This plan also introduced the "cluster concept" which envisioned additional components to be attached to the Workshop. A modified Lunar Module ascent stage (LM) of the kind that carried astronauts from the Moon's surface in the Apollo Program and an Apollo Telescope Mount (ATM) would be launched together on one vehicle. The LM would be the control center for the ATM in orbit. This first launch would be followed by a manned launch. Lunar ascent stage and ATM would be attached to the Workshop at a docking port on the side of the Multiple Docking Adapter. The Command and Service Module with the astronauts would dock at the end of the docking port of the MDA.

This Workshop was called the "Wet Workshop" because the S-IVB stage to be used for the Workshop would be launched "wet," that is, filled with fuel to be consumed before reaching orbit. The empty hydrogen tank would be purged of remaining fuel and then filled with a life-supporting atmosphere.

In March, 1967, it was decided that the Orbital Workshop would have solar panels to produce electric power. This increase in electric power production was required as a result of astronauts living in the Workshop. Before this change was made, the Command and Service Module was planned to provide the Workshop's power except for the Apollo Telescope Mount which was to have its own solar-electric power supply.

Limited funds for the Apollo Applications Program led to a reduction of the number of launches and the extension of launch dates further into the future.

A major redirection of the Apollo Applications Program effort was made on July 22, 1969, six days after the- first lunar landing. NASA announced plans to launch the Workshop and an elaborate Apollo Telescope Mount together on a two-stage Saturn V. The S-IVB (third) stage would not carry any fuel (hence the term "Dry Workshop") but would be completely equipped on the ground as a habitable system to be entered by the astronauts in orbit. This decision was aided by the successful lunar landing which made Saturn V launch vehicles available for other purposes.

[9] Plans for two Saturn V launches with two Workshops and two ATM's, and for seven Saturn IB launches, were announced in 1969. The first Workshop launch was planned for July 1972.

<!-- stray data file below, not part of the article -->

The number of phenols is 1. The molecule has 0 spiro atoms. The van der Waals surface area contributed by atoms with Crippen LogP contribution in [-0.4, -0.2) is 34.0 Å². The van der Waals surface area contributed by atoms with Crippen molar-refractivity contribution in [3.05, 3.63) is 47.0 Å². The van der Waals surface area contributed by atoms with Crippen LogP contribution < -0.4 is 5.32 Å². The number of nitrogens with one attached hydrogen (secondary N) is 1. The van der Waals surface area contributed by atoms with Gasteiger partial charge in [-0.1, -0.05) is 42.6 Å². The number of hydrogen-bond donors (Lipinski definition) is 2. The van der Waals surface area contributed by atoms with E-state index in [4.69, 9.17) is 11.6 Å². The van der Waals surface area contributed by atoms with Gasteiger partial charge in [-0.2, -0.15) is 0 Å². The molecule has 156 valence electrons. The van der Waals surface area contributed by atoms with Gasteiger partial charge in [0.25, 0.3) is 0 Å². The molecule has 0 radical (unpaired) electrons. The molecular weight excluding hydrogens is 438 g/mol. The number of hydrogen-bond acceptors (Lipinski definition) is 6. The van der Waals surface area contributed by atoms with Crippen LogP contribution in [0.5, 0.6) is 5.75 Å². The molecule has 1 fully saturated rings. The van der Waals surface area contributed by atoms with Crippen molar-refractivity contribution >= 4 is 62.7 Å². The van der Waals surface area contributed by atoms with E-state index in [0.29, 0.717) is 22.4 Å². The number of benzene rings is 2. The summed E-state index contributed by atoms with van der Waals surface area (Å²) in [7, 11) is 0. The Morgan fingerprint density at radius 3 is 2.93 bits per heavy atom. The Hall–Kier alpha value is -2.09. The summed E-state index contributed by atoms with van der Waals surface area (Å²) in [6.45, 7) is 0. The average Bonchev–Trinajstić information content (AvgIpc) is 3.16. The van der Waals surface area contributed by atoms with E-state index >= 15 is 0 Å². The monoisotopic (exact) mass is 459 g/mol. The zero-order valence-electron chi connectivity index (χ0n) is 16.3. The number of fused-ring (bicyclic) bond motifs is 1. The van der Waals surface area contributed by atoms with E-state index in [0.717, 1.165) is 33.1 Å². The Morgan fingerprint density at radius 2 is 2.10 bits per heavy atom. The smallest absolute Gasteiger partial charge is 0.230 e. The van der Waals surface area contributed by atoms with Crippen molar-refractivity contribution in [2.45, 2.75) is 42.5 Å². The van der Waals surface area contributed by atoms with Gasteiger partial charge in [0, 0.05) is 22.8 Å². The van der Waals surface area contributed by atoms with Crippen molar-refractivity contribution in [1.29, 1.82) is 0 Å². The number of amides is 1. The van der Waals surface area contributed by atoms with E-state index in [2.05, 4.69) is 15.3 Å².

The program was renamed on February 24, 1970, when the Apollo Application Program became the Skylab Program. The Skylab cluster was to consist of the S-IVB Orbital Workshop, Airlock, Multiple Docking Adapter, and Apollo Telescope Mount. Early in 1971, the planning date for the launch was set for April 30, 1973.

The Skylab Program Office in the Office of Manned Space Flight in NASA Headquarters is responsible for overall management of the program (Fig. 4). The Marshall Space Flight Center (MSFC) at Huntsville, Alabama, has responsibility for developing and integrating most of the major components of the Skylab including the Orbital Workshop, Airlock Module, Multiple Docking Adapter, Apollo Telescope Mount, Payload Shroud, and most of the experiments. Further, MSFC has overall systems engineering and integration responsibility to assure the compatibility and integration of all system components for each flight. During and after the Skylab mission operations, MSFC will provide support for launch and flight operations. MSFC is also responsible for the Saturn IB and Saturn V launch vehicles.

The Lyndon B. Johnson Space Center ( JSC ) at Houston, Texas, is responsible for flight operations, recovery, crew selection and training, assigned experiments, and development of the modified Command and Service Modules and the Spacecraft Launch Adapter (SLA). In addition,

 


Figure 4. Management responsibilities for Skylab Program. [small picture- it's a link to a larger picture on a separate page]

Figure 4. Management responsibilities for Skylab Program.

 

...JSC developed crew systems, medical equipment, food, and other crew-supporting components, and provided for stowage in the CSM of experiment data and samples to be returned from orbit. JSC also is responsible for overall mission analysis and evaluation, particularly from the viewpoint of crew performance.

The John F. Kennedy Space Center (KSC) in Florida is responsible for launch facilities for all Skylab flights, checkout procedures, and the planning and execution of launch operations, two of them within 24 hours.

Most of the design and manufacturing for Skylab was done by a large number of industrial companies under contract either directly to NASA, or as subcontractors to one of the major contractors. Fig. 5 shows the major Skylab contracts managed by NASA Centers. However, an extremely close cooperation between NASA, scientific investigators, and industry, extending over all levels of the program structure, existed from the beginning of the project. In fact, the work teams were so tightly integrated that it often would have been difficult to differentiate within these teams between contractors, NASA members, and university-type scientists as the project proceeded from its early concepts through development, manufacturing, testing, final assembly, and checkout.

 


Figure 5. Major Skylab contractors. [small picture- it's a link to a greater picture on separate page]

Figure 5. Major Skylab contractors.